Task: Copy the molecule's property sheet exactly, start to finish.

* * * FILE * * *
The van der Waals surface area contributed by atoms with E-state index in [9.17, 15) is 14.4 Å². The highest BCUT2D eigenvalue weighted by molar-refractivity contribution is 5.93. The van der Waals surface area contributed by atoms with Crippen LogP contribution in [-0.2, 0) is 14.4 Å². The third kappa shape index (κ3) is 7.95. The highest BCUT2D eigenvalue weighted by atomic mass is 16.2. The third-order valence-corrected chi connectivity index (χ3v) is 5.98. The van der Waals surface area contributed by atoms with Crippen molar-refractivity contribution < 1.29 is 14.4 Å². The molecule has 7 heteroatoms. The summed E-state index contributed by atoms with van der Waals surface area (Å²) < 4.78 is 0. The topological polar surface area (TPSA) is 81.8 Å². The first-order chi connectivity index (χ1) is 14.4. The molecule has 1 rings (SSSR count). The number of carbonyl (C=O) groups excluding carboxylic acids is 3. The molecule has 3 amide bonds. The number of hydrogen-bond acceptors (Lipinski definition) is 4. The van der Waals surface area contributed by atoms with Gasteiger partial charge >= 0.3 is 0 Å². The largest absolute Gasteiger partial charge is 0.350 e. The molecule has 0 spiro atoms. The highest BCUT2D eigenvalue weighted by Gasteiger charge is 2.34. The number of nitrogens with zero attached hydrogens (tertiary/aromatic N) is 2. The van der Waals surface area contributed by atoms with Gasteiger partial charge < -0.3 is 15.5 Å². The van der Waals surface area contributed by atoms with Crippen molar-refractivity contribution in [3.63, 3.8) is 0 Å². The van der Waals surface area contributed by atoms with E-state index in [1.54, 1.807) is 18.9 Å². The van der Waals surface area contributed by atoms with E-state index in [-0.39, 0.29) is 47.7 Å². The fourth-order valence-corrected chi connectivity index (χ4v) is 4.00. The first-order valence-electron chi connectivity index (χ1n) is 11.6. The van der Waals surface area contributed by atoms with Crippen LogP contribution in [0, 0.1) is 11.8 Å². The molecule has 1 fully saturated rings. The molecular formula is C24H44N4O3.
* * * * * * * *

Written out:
The van der Waals surface area contributed by atoms with E-state index in [9.17, 15) is 14.4 Å². The highest BCUT2D eigenvalue weighted by molar-refractivity contribution is 5.93. The van der Waals surface area contributed by atoms with Crippen LogP contribution in [-0.2, 0) is 14.4 Å². The third kappa shape index (κ3) is 7.95. The highest BCUT2D eigenvalue weighted by atomic mass is 16.2. The third-order valence-corrected chi connectivity index (χ3v) is 5.98. The van der Waals surface area contributed by atoms with Crippen molar-refractivity contribution < 1.29 is 14.4 Å². The molecule has 7 heteroatoms. The summed E-state index contributed by atoms with van der Waals surface area (Å²) < 4.78 is 0. The topological polar surface area (TPSA) is 81.8 Å². The first-order chi connectivity index (χ1) is 14.4. The molecule has 1 rings (SSSR count). The number of carbonyl (C=O) groups excluding carboxylic acids is 3. The molecule has 3 amide bonds. The number of hydrogen-bond acceptors (Lipinski definition) is 4. The van der Waals surface area contributed by atoms with Gasteiger partial charge >= 0.3 is 0 Å². The largest absolute Gasteiger partial charge is 0.350 e. The molecule has 0 spiro atoms. The highest BCUT2D eigenvalue weighted by Gasteiger charge is 2.34. The number of nitrogens with zero attached hydrogens (tertiary/aromatic N) is 2. The van der Waals surface area contributed by atoms with Gasteiger partial charge < -0.3 is 15.5 Å². The van der Waals surface area contributed by atoms with Crippen molar-refractivity contribution in [3.63, 3.8) is 0 Å². The van der Waals surface area contributed by atoms with E-state index in [1.54, 1.807) is 18.9 Å². The van der Waals surface area contributed by atoms with E-state index in [-0.39, 0.29) is 47.7 Å². The fourth-order valence-corrected chi connectivity index (χ4v) is 4.00. The first-order valence-electron chi connectivity index (χ1n) is 11.6. The van der Waals surface area contributed by atoms with Crippen LogP contribution in [0, 0.1) is 11.8 Å². The molecule has 1 fully saturated rings. The molecular formula is C24H44N4O3.